We know from Northern Ireland’s recent history that if all sides do not support an agreement, then the agreement is unlikely to last. December 4th was not the first time that the DUP has been opposed to an accord on Northern Ireland. Ian Paisley, the founder of the DUP, was a major actor in the strikes that brought down the Sunningdale Agreement in 1974. The DUP made its opposition to the Anglo-Irish Agreement clear in 1985 and, before campaigning that the people of Northern Ireland vote to reject it, completely sat out of the Good Friday Agreement in 1998. The Good Friday Agreement did not function well until the DUP eventually supported its power-sharing provisions through the 2006 St. Andrews Agreement.

Brexit has interrupted many of the aspects that have brought relative stability to Northern Ireland. Both the Republic of Ireland and Northern Ireland may be negatively impacted economically. In the past, when there was a political crisis in Northern Ireland, London, Dublin and Washington could intervene to address the issues. While the election of Donald Trump has landed the United States in its own chaotic situation, Brexit has been enough of a distraction for Dublin and London that the governments have not paid adequate attention to the political situation in Northern Ireland. This was likely a large factor in the collapse of the power-sharing government earlier this year.

The problem caused by Brexit that the events on December 4th highlighted is the interruption of the solution to the border problem. The EU has allowed the UK and the Republic of Ireland to become two integrating states. Blurring the lines of sovereignty was integral in solving the zero-sum border issue and eventually helped lead to the Good Friday Agreement, which brought the relative peace and stability that Northern Ireland has recently enjoyed. The breakdown of the agreement on December 4th is just a symptom of this zero-sum problem that has returned. It is a problem for which no one has proposed a good solution and is likely to persist.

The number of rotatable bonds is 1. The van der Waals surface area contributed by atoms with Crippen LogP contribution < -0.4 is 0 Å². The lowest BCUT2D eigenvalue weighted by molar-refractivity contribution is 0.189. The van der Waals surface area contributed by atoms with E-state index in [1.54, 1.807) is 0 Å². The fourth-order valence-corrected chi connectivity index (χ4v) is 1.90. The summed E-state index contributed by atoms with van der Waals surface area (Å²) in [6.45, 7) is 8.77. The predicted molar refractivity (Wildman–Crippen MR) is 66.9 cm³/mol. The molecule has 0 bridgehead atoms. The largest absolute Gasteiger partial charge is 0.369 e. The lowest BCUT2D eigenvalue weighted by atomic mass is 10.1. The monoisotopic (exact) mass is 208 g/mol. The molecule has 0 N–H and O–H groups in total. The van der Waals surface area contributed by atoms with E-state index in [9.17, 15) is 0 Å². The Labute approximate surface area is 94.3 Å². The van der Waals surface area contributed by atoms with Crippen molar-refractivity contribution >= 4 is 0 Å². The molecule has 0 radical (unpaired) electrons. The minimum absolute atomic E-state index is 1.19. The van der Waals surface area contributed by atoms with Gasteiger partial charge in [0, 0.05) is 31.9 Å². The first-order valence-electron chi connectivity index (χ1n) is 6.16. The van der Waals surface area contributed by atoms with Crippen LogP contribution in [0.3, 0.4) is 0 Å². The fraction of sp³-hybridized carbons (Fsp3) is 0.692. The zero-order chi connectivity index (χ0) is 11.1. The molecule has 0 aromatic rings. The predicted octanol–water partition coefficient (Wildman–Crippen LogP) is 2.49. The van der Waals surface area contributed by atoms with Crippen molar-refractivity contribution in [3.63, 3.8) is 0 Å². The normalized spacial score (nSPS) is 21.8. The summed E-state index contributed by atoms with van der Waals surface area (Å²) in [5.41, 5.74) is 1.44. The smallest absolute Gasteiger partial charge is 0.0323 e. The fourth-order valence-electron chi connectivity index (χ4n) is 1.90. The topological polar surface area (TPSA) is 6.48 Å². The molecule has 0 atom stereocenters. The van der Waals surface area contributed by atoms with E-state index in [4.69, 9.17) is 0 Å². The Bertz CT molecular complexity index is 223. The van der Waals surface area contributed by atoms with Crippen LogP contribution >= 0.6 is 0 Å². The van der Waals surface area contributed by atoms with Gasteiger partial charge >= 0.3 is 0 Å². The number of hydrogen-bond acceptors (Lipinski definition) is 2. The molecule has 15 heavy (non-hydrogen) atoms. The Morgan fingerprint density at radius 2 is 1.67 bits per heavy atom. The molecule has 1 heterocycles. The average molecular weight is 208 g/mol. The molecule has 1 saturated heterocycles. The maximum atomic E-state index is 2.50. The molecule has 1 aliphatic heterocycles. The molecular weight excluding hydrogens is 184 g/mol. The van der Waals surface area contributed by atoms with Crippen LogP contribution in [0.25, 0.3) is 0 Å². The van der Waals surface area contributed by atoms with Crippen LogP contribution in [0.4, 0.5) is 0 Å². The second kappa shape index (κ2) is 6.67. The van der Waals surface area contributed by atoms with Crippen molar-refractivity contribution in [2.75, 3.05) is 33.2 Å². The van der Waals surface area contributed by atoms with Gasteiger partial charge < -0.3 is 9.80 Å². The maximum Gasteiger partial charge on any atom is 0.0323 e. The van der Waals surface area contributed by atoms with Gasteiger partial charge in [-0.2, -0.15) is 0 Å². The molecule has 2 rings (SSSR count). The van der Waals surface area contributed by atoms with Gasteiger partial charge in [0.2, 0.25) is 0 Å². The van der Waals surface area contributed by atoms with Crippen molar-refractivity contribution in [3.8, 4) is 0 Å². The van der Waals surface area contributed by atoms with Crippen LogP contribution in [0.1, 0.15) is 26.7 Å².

McCauley Pugh recently completed his MSc in Comparative Politics at LSE. He specialised in Nationalism and Ethnic Politics. He completed his BA in Politics and Italian at University College Dublin. 

This post was edited on Dec 22, 2017 by Roch Dunin-Wąsowicz

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Comments (2)

Josh Sinclair says... Dec 6, 2017

Interesting, thanks for the post! Definitely very informative!

Ethan Wroe says... Dec 7, 2017

Although I'd argue Northern Ireland and the Republic of Ireland will suffer from Brexit, if there's one positive thing that may come out of the overall deal is that serious issues could be discussed at Stormont post-Brexit. One fudge that could get the negotiations on from Phase 1 to Phase 2 is a package of customs-related powers being devolved from Westminster to Stormont. Stormont could end up deciding whether to pursue trade policy that mirrors the Republic of Ireland or Great Britain. Although I suspect this will very quickly lead to dysfunction in Stormont, at least there will be serious political issues discussed locally, which is not a bad thing.